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The Eagles’ talented offense, tough defense is enough to beat the Patriots in Super Bowl LII

But with Belichick and Brady, they’ll have some surprises too


The Philadelphia Eagles winning 38-7 was a shocking result. Few thought the home underdogs would win, let alone blow out the Minnesota Vikings, even among the most optimistic Philly fans. But that’s what happened. I re-watched the game to see how they did it and whether they have a chance in the big game, Super Bowl LII.

Before the ball is snapped, both teams are looking to gain an advantage. Defenses are trying to confuse the opposing quarterback by disguising their blitzes and coverages. And the offense uses formation shifts, motions and dummy cadences to force the defense to shed its disguise. Determined not to give away their blitzes, the Eagles’ defensive alignment to some of the Vikings’ more unusual formations was unorthodox and confusing. And on the first drive Sunday, they only confused themselves.

Case Keenum connected with a virtually unguarded Kyle Rudolph for the Vikings’ only touchdown of the game because the Eagles’ desire to disguise clashed with an odd Vikings formation. With Keenum in shotgun, the Vikes put one running back to his left in the backfield and the other split wide to the right; both receivers were in the right slot, and the tight end was attached on the left. One cornerback aligned over the wide running back, which suggested a zone, but the opposite corner followed the receivers to the right side, as if they were in man coverage, leaving two linebackers to cover the running back and tight end. Initially, both linebackers covered the back as if they thought the cornerback was still there. The result was an easy touchdown.

A play like that could have caused Eagles coaches to simplify their game plan from then on. But they didn’t, and it paid off. They continued to disguise in unique ways and eliminated the costly errors. In the third quarter, the Vikings aligned a running back wide again, and Eagles safety Malcolm Jenkins went out to cover him. Jenkins followed the running back as he shifted into the backfield, signaling that he was in man coverage on the back. Then, at the snap of the ball, Jenkins surprised Keenum and blitzed, pressuring Keenum and forcing an incompletion.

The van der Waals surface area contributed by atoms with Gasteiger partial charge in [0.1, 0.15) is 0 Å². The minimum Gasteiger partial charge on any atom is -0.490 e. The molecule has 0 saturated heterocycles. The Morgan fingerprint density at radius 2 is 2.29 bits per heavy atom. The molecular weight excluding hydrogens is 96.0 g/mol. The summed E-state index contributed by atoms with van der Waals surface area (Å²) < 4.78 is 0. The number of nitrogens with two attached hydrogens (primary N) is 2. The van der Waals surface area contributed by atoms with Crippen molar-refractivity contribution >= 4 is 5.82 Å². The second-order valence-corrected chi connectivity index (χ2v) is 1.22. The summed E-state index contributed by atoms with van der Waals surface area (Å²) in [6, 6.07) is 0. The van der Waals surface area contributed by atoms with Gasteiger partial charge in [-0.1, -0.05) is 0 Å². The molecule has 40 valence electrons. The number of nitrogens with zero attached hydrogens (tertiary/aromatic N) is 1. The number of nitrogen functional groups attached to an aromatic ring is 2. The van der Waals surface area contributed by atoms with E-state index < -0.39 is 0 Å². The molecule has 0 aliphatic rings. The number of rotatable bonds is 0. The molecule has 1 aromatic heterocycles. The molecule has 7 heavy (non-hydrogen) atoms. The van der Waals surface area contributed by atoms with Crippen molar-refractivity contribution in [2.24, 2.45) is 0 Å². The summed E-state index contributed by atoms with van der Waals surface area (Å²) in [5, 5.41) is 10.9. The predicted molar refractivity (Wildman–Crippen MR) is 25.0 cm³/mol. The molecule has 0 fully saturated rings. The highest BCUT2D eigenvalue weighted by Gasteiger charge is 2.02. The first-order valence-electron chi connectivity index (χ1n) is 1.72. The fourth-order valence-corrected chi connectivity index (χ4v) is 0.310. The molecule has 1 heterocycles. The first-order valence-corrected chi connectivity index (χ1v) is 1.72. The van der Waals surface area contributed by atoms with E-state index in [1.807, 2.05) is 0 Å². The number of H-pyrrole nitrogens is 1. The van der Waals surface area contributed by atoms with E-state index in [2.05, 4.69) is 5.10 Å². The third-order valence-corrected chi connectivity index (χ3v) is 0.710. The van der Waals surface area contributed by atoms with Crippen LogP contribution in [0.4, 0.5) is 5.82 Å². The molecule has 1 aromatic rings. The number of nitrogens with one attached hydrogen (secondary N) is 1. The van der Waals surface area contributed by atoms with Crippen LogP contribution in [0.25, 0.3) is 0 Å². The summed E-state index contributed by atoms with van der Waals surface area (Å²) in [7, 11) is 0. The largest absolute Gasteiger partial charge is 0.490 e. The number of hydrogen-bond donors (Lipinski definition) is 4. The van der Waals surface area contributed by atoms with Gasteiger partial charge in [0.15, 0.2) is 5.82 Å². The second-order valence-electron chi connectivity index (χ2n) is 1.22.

Deception like that will go a long way against New England Patriots quarterback Tom Brady in the Super Bowl. But Brady will be much harder to surprise, especially in the second half, assuming that the Eagles would have shown all their best stuff in the first half.

Offensively, the Eagles were unstoppable against the Vikings, and I think they are capable of consistently moving the ball and scoring against a much weaker New England defense. Despite being without their starting quarterback in the NFC Championship Game, the Eagles didn’t appear to dumb down their offensive attack at all. They used a variety of formations and players to attack all areas of the field with runs, passes and run-pass options. Eagles quarterback Nick Foles connected on passes of 30-plus yards to four different receivers (Nelson Agholor, Zach Ertz, Alshon Jeffery, Torrey Smith). The Eagles used screens, bootlegs, swing passes and slants to force the Minnesota defense to cover the entire width of the field and tackle in space. And Jay Ajayi, behind the Eagles’ powerful offensive line, averaged more than 4 yards a carry against the second-best run defense in the NFL on Sunday.

By now, everyone knows that part of Patriots coach Bill Belichick’s defensive genius is to take away what his opponents do best and force them to play “left-handed.” But what will he do with a team that is as varied in its offensive attack as the Philadelphia Eagles? I know it is never wise to bet against Brady and Belichick, but I think the Eagles are better. And I think they are going to win.

Domonique Foxworth is a senior writer at Andscape. He is a recovering pro athlete and superficial intellectual.